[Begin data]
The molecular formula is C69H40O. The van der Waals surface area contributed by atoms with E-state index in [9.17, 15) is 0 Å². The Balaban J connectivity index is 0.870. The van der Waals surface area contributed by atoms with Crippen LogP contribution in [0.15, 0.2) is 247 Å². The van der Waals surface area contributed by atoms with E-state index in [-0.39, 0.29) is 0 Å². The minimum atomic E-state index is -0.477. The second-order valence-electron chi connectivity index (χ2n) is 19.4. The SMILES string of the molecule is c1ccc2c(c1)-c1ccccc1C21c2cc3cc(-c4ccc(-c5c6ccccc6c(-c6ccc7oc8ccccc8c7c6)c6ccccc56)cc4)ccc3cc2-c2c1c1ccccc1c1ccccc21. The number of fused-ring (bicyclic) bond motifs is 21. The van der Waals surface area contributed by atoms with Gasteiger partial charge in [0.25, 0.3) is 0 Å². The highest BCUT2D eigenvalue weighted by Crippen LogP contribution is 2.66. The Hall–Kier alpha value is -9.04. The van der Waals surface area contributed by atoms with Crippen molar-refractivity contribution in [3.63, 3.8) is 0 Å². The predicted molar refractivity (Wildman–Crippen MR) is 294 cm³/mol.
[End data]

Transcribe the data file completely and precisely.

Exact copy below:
The molecular formula is C69H40O. The van der Waals surface area contributed by atoms with E-state index in [9.17, 15) is 0 Å². The Balaban J connectivity index is 0.870. The van der Waals surface area contributed by atoms with Crippen LogP contribution in [0.15, 0.2) is 247 Å². The van der Waals surface area contributed by atoms with E-state index in [-0.39, 0.29) is 0 Å². The minimum atomic E-state index is -0.477. The second-order valence-electron chi connectivity index (χ2n) is 19.4. The SMILES string of the molecule is c1ccc2c(c1)-c1ccccc1C21c2cc3cc(-c4ccc(-c5c6ccccc6c(-c6ccc7oc8ccccc8c7c6)c6ccccc56)cc4)ccc3cc2-c2c1c1ccccc1c1ccccc21. The number of fused-ring (bicyclic) bond motifs is 21. The van der Waals surface area contributed by atoms with Gasteiger partial charge in [0.25, 0.3) is 0 Å². The highest BCUT2D eigenvalue weighted by Crippen LogP contribution is 2.66. The Hall–Kier alpha value is -9.04. The van der Waals surface area contributed by atoms with Crippen molar-refractivity contribution in [3.63, 3.8) is 0 Å². The predicted molar refractivity (Wildman–Crippen MR) is 294 cm³/mol.